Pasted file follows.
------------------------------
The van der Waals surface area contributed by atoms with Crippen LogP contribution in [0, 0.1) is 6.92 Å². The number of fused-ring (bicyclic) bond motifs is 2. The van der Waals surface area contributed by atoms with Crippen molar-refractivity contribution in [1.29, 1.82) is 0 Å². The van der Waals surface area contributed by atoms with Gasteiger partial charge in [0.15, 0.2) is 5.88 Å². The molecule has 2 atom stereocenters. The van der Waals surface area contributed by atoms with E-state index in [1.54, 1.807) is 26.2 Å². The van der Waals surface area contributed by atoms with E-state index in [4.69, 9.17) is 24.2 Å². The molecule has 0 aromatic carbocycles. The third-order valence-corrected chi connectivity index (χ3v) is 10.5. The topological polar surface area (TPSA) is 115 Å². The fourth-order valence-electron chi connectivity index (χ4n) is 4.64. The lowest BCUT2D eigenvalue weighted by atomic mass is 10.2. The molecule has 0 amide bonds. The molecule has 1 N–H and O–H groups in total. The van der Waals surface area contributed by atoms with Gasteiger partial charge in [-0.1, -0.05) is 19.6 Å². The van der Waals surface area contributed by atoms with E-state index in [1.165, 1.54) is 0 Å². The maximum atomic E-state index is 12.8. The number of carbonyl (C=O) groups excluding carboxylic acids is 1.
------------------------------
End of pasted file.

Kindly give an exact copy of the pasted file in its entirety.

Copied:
The van der Waals surface area contributed by atoms with Crippen LogP contribution in [0, 0.1) is 6.92 Å². The number of fused-ring (bicyclic) bond motifs is 2. The van der Waals surface area contributed by atoms with Crippen molar-refractivity contribution in [1.29, 1.82) is 0 Å². The van der Waals surface area contributed by atoms with Gasteiger partial charge in [0.15, 0.2) is 5.88 Å². The molecule has 2 atom stereocenters. The van der Waals surface area contributed by atoms with E-state index in [1.54, 1.807) is 26.2 Å². The van der Waals surface area contributed by atoms with E-state index in [4.69, 9.17) is 24.2 Å². The molecule has 0 aromatic carbocycles. The third-order valence-corrected chi connectivity index (χ3v) is 10.5. The topological polar surface area (TPSA) is 115 Å². The fourth-order valence-electron chi connectivity index (χ4n) is 4.64. The lowest BCUT2D eigenvalue weighted by atomic mass is 10.2. The molecule has 0 amide bonds. The molecule has 1 N–H and O–H groups in total. The van der Waals surface area contributed by atoms with Gasteiger partial charge in [-0.1, -0.05) is 19.6 Å². The van der Waals surface area contributed by atoms with E-state index in [1.165, 1.54) is 0 Å². The maximum atomic E-state index is 12.8. The number of carbonyl (C=O) groups excluding carboxylic acids is 1.